Hard to believe I haven't posted here since September, wow, 6 months ago! It's pretty easy to keep up with Twitter updates though, so at least I haven't fallen behind on those.

I've wanted to post some pictures for the last few weeks but alas I dropped and broke another one of our cameras so I only had my crappy laptop camera, not really worth posting! It hasn't been as a great a blooming winter as it was last year, but nonetheless I've had some good blooms. I think I'm most happy with the Coelogynes, that had the most blooms they've ever had this year. Below is the Coelogyne flaccida followed by the Coelogyne cristata:

I still have a nice purple Paphiopedilum hybrid in bloom and my Dendrobium monoliforme just finished blooming. The monoliforme is pictured in a new-to-me Italian pot I found in an antique shop in Austin!

Finally, I'm heading to Washington, DC next weekend for a work conference and am hoping that I have some spare time to head to the Smithsonian National Museum of Natural History to check out their current exhibit Orchids: A View from the East. There is also a related exhibit going on at the same time, The Orchid in Chinese Painting, exhibiting at the Smithsonian Arthur M. Sackler Gallery. Hope I can get to both of these places while I'm in town!

Saturday, September 18, 2010

Air travel with orchids!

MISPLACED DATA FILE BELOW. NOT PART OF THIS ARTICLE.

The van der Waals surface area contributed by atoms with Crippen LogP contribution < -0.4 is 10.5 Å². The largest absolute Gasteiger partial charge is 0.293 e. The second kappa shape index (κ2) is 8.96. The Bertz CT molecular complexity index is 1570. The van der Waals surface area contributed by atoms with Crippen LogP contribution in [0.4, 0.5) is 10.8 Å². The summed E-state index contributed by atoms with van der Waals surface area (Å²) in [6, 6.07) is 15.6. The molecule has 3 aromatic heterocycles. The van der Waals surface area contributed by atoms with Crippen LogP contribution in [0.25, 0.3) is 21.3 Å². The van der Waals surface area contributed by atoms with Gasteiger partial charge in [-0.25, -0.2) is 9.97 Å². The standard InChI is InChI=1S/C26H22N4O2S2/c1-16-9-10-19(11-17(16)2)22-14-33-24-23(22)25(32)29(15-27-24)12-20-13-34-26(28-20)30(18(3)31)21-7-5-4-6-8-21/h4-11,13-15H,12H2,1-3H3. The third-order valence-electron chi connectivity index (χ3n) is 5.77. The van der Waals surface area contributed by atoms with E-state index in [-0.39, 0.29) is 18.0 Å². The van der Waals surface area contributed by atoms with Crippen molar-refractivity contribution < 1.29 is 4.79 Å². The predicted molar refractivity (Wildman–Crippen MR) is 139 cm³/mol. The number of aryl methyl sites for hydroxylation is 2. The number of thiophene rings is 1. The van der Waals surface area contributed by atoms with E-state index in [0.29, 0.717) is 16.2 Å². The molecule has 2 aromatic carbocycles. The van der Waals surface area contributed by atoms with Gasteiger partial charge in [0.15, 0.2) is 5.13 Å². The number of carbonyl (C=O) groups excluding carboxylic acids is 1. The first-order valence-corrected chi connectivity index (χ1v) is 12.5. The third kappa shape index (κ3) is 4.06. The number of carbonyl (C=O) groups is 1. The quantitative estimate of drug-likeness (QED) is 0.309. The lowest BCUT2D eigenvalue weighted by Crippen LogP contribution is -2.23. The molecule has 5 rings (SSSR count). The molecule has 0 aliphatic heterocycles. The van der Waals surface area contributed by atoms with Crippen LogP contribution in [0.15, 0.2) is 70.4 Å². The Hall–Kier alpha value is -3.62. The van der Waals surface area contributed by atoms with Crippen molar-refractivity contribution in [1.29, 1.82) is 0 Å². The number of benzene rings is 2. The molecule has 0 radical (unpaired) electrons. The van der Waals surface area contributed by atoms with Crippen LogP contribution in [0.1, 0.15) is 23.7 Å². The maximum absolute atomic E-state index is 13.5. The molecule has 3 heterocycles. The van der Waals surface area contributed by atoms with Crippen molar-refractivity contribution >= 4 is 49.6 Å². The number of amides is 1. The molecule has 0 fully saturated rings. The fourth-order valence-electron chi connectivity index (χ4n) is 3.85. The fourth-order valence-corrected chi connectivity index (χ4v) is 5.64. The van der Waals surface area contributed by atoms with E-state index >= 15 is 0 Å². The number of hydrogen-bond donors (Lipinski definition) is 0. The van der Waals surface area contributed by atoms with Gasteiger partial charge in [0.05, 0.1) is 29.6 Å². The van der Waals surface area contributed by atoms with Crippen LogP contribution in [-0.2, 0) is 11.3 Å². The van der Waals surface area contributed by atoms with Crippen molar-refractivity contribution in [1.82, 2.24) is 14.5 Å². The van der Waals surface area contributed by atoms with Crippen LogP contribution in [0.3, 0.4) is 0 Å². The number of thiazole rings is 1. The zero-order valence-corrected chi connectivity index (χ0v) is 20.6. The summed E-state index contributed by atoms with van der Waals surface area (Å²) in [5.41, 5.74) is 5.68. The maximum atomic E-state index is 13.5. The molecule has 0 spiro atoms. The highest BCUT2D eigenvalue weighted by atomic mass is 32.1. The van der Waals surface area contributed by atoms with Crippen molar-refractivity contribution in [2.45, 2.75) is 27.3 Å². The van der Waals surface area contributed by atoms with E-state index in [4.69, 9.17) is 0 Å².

Darn, I had drafted a blog posting last weekend and then it didn't save!

I recently went on a small orchid shopping trip while home visiting on the West Coast. I've done a few domestic flights with orchids, as well a cross-country drive, so I wasn't worried about transporting my orchids back on the plane.

This most recent trip was a piece of cake. I only had three relatively small-sized orchids that I purchased while visiting a small greenhouse just outside the Cowichan Valley. I wrapped them in newspaper and they fit perfectly, side by side and upright, in a jute carry-on bag. I stored them in the overhead adjacent to other luggage to make sure they wouldn't fall on their side. I didn't get any inquiries about them while going through Security at the airport.

So my new acquisitions are as follows:

Phragmipedium grande 
Cymbidium georginii
Aerangis biloba

I already have one Phragmipedium hybrid that has not yet bloomed for me. In fact it's one of those plants that I often wonder if it's been dormant since I bought it! Even after moving it to more light, it hasn't really done much. But I once looked after a friend's Phrag hybrid and it bloomed and it was a pretty exciting event!

I chose the Cymbidium because I have two hybrids that I love and that have bloomed well for me. I wanted to try my hand at my first Cymbidium species! This one is quite small, especially relative to my two hybrids. 

I'm very excited yet frightened of the Aerangis at the same time! I realized that since I no longer live in a cool-growing orchid environment, I might as well try my hand at an intermediate / warm growing species! We'll see! I have yet to find more permanent homes for these new plants, but for now they are acclimatizing to their new home in our kitchen.